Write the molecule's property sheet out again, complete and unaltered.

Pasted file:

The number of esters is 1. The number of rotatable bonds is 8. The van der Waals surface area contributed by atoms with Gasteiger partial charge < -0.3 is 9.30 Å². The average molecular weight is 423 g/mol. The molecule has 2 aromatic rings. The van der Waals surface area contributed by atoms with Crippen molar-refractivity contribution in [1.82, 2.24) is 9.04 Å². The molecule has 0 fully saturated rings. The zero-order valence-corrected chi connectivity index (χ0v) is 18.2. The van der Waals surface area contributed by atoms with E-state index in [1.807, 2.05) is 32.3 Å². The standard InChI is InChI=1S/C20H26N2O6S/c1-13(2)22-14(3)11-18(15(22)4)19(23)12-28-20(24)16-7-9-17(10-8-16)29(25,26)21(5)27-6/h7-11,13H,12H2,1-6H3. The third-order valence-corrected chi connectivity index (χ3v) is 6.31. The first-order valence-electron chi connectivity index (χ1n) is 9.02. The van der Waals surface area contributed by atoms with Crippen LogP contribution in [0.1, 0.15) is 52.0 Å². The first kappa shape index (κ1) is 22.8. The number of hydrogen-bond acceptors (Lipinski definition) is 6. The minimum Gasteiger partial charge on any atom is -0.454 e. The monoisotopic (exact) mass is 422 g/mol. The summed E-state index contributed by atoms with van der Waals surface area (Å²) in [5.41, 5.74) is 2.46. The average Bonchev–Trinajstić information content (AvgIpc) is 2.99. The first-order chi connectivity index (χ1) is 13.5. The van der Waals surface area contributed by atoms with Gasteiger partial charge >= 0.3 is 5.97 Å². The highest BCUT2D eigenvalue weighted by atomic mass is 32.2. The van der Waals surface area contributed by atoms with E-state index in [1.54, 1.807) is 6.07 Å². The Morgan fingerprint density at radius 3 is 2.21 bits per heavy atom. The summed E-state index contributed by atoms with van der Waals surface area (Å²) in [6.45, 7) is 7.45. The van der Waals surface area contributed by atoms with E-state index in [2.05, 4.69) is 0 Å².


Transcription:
The number of esters is 1. The number of rotatable bonds is 8. The van der Waals surface area contributed by atoms with Gasteiger partial charge < -0.3 is 9.30 Å². The average molecular weight is 423 g/mol. The molecule has 2 aromatic rings. The van der Waals surface area contributed by atoms with Crippen molar-refractivity contribution in [1.82, 2.24) is 9.04 Å². The molecule has 0 fully saturated rings. The zero-order valence-corrected chi connectivity index (χ0v) is 18.2. The van der Waals surface area contributed by atoms with E-state index in [1.807, 2.05) is 32.3 Å². The standard InChI is InChI=1S/C20H26N2O6S/c1-13(2)22-14(3)11-18(15(22)4)19(23)12-28-20(24)16-7-9-17(10-8-16)29(25,26)21(5)27-6/h7-11,13H,12H2,1-6H3. The third-order valence-corrected chi connectivity index (χ3v) is 6.31. The first-order valence-electron chi connectivity index (χ1n) is 9.02. The van der Waals surface area contributed by atoms with Crippen LogP contribution in [0.1, 0.15) is 52.0 Å². The first kappa shape index (κ1) is 22.8. The number of hydrogen-bond acceptors (Lipinski definition) is 6. The minimum Gasteiger partial charge on any atom is -0.454 e. The monoisotopic (exact) mass is 422 g/mol. The summed E-state index contributed by atoms with van der Waals surface area (Å²) in [5.41, 5.74) is 2.46. The average Bonchev–Trinajstić information content (AvgIpc) is 2.99. The first-order chi connectivity index (χ1) is 13.5. The van der Waals surface area contributed by atoms with Gasteiger partial charge >= 0.3 is 5.97 Å². The highest BCUT2D eigenvalue weighted by atomic mass is 32.2. The van der Waals surface area contributed by atoms with E-state index in [1.54, 1.807) is 6.07 Å². The Morgan fingerprint density at radius 3 is 2.21 bits per heavy atom. The summed E-state index contributed by atoms with van der Waals surface area (Å²) in [6.45, 7) is 7.45. The van der Waals surface area contributed by atoms with E-state index in [2.05, 4.69) is 0 Å².